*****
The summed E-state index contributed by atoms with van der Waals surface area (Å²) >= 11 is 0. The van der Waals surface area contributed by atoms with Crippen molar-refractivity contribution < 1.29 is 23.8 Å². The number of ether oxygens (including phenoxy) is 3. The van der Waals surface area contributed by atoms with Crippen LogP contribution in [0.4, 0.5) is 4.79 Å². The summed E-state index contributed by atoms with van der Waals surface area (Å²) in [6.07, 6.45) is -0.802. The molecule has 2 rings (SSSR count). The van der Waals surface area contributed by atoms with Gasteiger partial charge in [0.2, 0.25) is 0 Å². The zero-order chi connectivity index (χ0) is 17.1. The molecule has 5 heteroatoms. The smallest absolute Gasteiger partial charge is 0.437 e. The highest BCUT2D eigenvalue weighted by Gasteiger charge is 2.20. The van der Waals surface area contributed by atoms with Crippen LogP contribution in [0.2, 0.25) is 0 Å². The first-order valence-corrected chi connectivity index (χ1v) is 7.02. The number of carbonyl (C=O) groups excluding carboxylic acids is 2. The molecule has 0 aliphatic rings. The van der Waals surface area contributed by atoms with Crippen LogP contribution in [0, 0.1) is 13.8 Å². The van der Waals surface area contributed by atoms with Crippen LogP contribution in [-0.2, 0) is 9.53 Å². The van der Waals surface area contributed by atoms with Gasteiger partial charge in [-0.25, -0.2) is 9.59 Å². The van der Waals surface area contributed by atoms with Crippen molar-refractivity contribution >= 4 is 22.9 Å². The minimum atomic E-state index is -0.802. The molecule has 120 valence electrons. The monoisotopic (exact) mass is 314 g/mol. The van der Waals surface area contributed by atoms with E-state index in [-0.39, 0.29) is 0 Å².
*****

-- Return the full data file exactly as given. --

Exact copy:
The summed E-state index contributed by atoms with van der Waals surface area (Å²) >= 11 is 0. The van der Waals surface area contributed by atoms with Crippen molar-refractivity contribution < 1.29 is 23.8 Å². The number of ether oxygens (including phenoxy) is 3. The van der Waals surface area contributed by atoms with Crippen LogP contribution in [0.4, 0.5) is 4.79 Å². The summed E-state index contributed by atoms with van der Waals surface area (Å²) in [6.07, 6.45) is -0.802. The molecule has 2 rings (SSSR count). The van der Waals surface area contributed by atoms with Gasteiger partial charge in [0.2, 0.25) is 0 Å². The zero-order chi connectivity index (χ0) is 17.1. The molecule has 5 heteroatoms. The smallest absolute Gasteiger partial charge is 0.437 e. The highest BCUT2D eigenvalue weighted by Gasteiger charge is 2.20. The van der Waals surface area contributed by atoms with Crippen LogP contribution in [0.2, 0.25) is 0 Å². The first-order valence-corrected chi connectivity index (χ1v) is 7.02. The number of carbonyl (C=O) groups excluding carboxylic acids is 2. The molecule has 0 aliphatic rings. The van der Waals surface area contributed by atoms with Crippen LogP contribution in [0, 0.1) is 13.8 Å². The van der Waals surface area contributed by atoms with Crippen LogP contribution in [-0.2, 0) is 9.53 Å². The van der Waals surface area contributed by atoms with Gasteiger partial charge in [-0.25, -0.2) is 9.59 Å². The van der Waals surface area contributed by atoms with Crippen molar-refractivity contribution >= 4 is 22.9 Å². The minimum atomic E-state index is -0.802. The molecule has 120 valence electrons. The monoisotopic (exact) mass is 314 g/mol. The van der Waals surface area contributed by atoms with E-state index in [-0.39, 0.29) is 0 Å².